Of all the surprises that Russian President Vladimir Putin has encountered since he invaded Ukraine last month, perhaps the biggest has been that Russia is yet to gain air superiority.
On paper, Russia’s military prowess implies that along with quick ground victories, the Russian air force should have been able swiftly to take control of the skies. Going into the conflict, Russia’s 1,391 aircraft to Ukraine’s 132 —complemented by 948 helicopters to Kyiv’s 55 — have yet to give Putin the kind of aerial dominance required to eliminate Ukraine’s resistance. Russia’s overall defense budget of $45.8 billion is almost 10 times that of its neighbor.
Experts ranging from former air force personnel to government officials believe that Russia’s failure comes down to a combination of poor preparation by Moscow, a clever use of resources based on intelligence by Ukraine and the targeted donations of arms from Western allies to Ukraine.
“As far as I understand, they were able to save a large part of their air force by moving planes from airfields before the Russians destroyed them, based on intelligence ahead of attacks,” said Gen. Riho Terras, a former commander of the Estonian Defense Forces.
Sophy Antrobus, research associate at Freeman Air and Space Institute and former officer in the UK’s Royal Air Force, agrees that in the early stages of the war, Ukraine appeared to take intelligent steps that are now paying dividends.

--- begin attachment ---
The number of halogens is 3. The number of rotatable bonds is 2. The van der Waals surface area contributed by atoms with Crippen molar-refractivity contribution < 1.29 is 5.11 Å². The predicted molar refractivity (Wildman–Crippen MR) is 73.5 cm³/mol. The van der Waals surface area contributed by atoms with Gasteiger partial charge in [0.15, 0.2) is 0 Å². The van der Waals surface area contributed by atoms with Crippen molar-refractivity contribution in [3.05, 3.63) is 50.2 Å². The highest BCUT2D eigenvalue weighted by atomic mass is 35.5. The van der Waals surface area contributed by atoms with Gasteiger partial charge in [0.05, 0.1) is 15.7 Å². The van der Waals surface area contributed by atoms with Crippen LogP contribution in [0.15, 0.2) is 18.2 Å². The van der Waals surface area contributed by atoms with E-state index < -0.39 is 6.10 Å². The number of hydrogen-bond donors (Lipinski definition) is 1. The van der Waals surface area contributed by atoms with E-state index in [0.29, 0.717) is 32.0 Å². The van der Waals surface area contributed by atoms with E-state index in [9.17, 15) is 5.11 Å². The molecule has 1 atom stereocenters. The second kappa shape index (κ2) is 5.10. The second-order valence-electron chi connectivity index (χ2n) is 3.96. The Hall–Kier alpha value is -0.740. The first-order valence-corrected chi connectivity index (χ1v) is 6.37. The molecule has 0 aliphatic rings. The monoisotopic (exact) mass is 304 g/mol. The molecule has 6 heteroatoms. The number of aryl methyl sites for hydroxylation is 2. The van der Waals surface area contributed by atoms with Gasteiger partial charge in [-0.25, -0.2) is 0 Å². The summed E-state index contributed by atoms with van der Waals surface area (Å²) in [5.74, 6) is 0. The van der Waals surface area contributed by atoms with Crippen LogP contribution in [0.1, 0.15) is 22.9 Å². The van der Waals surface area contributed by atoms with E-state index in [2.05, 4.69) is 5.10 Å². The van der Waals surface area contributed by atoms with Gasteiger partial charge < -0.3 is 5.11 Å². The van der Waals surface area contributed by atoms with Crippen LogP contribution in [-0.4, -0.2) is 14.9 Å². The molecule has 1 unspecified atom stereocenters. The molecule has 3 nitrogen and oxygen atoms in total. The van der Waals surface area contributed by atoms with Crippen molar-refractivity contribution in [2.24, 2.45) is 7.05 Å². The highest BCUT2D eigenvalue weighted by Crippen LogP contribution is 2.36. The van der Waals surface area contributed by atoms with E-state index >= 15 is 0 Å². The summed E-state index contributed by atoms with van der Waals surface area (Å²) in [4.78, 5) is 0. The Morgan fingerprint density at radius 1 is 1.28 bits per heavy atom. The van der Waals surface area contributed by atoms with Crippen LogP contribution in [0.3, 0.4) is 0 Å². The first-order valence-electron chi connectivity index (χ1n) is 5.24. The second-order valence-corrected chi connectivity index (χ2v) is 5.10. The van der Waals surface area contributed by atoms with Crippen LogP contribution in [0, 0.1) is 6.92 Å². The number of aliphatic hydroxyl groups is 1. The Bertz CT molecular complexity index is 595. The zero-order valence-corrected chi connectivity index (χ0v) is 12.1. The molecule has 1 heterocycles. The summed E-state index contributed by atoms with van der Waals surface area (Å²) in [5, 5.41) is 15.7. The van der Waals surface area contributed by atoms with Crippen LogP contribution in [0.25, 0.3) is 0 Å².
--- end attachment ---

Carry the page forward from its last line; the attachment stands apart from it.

“They’ve been clever in that they didn’t deploy all of their resources that could take down Russian aircraft. This possibly led Russia into a false sense of security, and Ukraine has been able to keep defending its air while reinforcements from allies arrive,” she said.
Those reinforcements include S-300 anti-aircraft systems, Stingers and Javelin missiles that have been used by Ukraine so far. The presence of such missile systems marks a dramatic upgrade for Ukraine.
Rep. Mike McCaul, the ranking member on the US House Foreign Affairs Committee told CNN that S-300s, which are Russian-made, have “higher-altitude” capability than Stinger missiles, which the US has also sent to Ukraine.
“The S-300s are the high-altitude — sort of like our Patriot battery of missiles — anti-aircraft system. The fact that they are in country and more are coming is going to be very effective.” While these missile systems might be effective, there is still a question mark over how long Ukraine can hold off Russia — both in the air and on the ground.
Read the full analysis here.